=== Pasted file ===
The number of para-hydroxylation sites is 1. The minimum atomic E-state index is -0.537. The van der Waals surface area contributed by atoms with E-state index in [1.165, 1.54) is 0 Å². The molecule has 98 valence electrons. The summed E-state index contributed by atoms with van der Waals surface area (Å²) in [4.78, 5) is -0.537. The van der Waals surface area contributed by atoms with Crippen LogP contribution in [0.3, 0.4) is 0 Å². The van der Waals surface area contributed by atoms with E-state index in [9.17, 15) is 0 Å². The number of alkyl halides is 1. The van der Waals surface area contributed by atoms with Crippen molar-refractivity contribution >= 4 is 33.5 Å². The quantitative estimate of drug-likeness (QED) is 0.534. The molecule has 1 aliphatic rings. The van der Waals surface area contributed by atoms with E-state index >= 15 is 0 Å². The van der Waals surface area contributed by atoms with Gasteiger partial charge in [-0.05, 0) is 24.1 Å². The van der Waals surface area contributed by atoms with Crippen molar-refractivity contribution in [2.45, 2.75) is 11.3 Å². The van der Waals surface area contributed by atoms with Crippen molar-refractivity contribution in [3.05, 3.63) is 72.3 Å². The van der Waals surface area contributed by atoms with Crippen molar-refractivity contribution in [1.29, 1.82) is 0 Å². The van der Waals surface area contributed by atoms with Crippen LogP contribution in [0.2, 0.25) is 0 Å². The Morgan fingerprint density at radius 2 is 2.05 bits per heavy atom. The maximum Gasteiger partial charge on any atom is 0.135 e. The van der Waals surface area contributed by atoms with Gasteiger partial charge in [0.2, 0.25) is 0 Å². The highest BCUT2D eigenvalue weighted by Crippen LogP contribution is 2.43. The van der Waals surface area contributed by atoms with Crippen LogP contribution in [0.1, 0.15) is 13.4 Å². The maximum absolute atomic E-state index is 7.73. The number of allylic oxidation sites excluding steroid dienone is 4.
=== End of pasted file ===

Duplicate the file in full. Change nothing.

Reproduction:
The number of para-hydroxylation sites is 1. The minimum atomic E-state index is -0.537. The van der Waals surface area contributed by atoms with E-state index in [1.165, 1.54) is 0 Å². The molecule has 98 valence electrons. The summed E-state index contributed by atoms with van der Waals surface area (Å²) in [4.78, 5) is -0.537. The van der Waals surface area contributed by atoms with Crippen LogP contribution in [0.3, 0.4) is 0 Å². The van der Waals surface area contributed by atoms with E-state index in [9.17, 15) is 0 Å². The number of alkyl halides is 1. The van der Waals surface area contributed by atoms with Crippen molar-refractivity contribution >= 4 is 33.5 Å². The quantitative estimate of drug-likeness (QED) is 0.534. The molecule has 1 aliphatic rings. The van der Waals surface area contributed by atoms with E-state index >= 15 is 0 Å². The van der Waals surface area contributed by atoms with Gasteiger partial charge in [-0.05, 0) is 24.1 Å². The van der Waals surface area contributed by atoms with Crippen molar-refractivity contribution in [2.45, 2.75) is 11.3 Å². The van der Waals surface area contributed by atoms with Crippen molar-refractivity contribution in [3.05, 3.63) is 72.3 Å². The van der Waals surface area contributed by atoms with Crippen molar-refractivity contribution in [1.29, 1.82) is 0 Å². The van der Waals surface area contributed by atoms with Crippen LogP contribution in [0.2, 0.25) is 0 Å². The Morgan fingerprint density at radius 2 is 2.05 bits per heavy atom. The maximum Gasteiger partial charge on any atom is 0.135 e. The van der Waals surface area contributed by atoms with Gasteiger partial charge in [0.2, 0.25) is 0 Å². The highest BCUT2D eigenvalue weighted by Crippen LogP contribution is 2.43. The van der Waals surface area contributed by atoms with Crippen LogP contribution in [0.1, 0.15) is 13.4 Å². The maximum absolute atomic E-state index is 7.73. The number of allylic oxidation sites excluding steroid dienone is 4.